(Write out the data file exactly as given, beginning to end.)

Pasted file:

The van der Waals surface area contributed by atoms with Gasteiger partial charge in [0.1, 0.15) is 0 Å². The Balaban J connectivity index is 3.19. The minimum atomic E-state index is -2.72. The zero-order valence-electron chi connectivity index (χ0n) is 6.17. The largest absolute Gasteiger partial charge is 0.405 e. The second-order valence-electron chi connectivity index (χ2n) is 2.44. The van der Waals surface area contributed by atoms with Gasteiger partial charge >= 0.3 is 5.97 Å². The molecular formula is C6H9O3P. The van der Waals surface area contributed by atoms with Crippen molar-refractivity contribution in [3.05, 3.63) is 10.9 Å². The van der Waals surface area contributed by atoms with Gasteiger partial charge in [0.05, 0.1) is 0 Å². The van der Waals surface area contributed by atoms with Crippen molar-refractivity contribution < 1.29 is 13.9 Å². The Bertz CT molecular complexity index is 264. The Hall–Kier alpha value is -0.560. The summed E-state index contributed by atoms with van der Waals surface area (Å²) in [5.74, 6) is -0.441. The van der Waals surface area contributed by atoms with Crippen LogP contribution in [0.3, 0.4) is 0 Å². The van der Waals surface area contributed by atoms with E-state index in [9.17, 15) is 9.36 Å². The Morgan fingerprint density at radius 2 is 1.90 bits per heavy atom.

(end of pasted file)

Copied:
The van der Waals surface area contributed by atoms with Gasteiger partial charge in [0.1, 0.15) is 0 Å². The Balaban J connectivity index is 3.19. The minimum atomic E-state index is -2.72. The zero-order valence-electron chi connectivity index (χ0n) is 6.17. The largest absolute Gasteiger partial charge is 0.405 e. The second-order valence-electron chi connectivity index (χ2n) is 2.44. The van der Waals surface area contributed by atoms with Gasteiger partial charge >= 0.3 is 5.97 Å². The molecular formula is C6H9O3P. The van der Waals surface area contributed by atoms with Crippen molar-refractivity contribution in [3.05, 3.63) is 10.9 Å². The van der Waals surface area contributed by atoms with Gasteiger partial charge in [0.05, 0.1) is 0 Å². The van der Waals surface area contributed by atoms with Crippen molar-refractivity contribution < 1.29 is 13.9 Å². The Bertz CT molecular complexity index is 264. The Hall–Kier alpha value is -0.560. The summed E-state index contributed by atoms with van der Waals surface area (Å²) in [5.74, 6) is -0.441. The van der Waals surface area contributed by atoms with Crippen LogP contribution in [0.3, 0.4) is 0 Å². The van der Waals surface area contributed by atoms with E-state index in [9.17, 15) is 9.36 Å². The Morgan fingerprint density at radius 2 is 1.90 bits per heavy atom.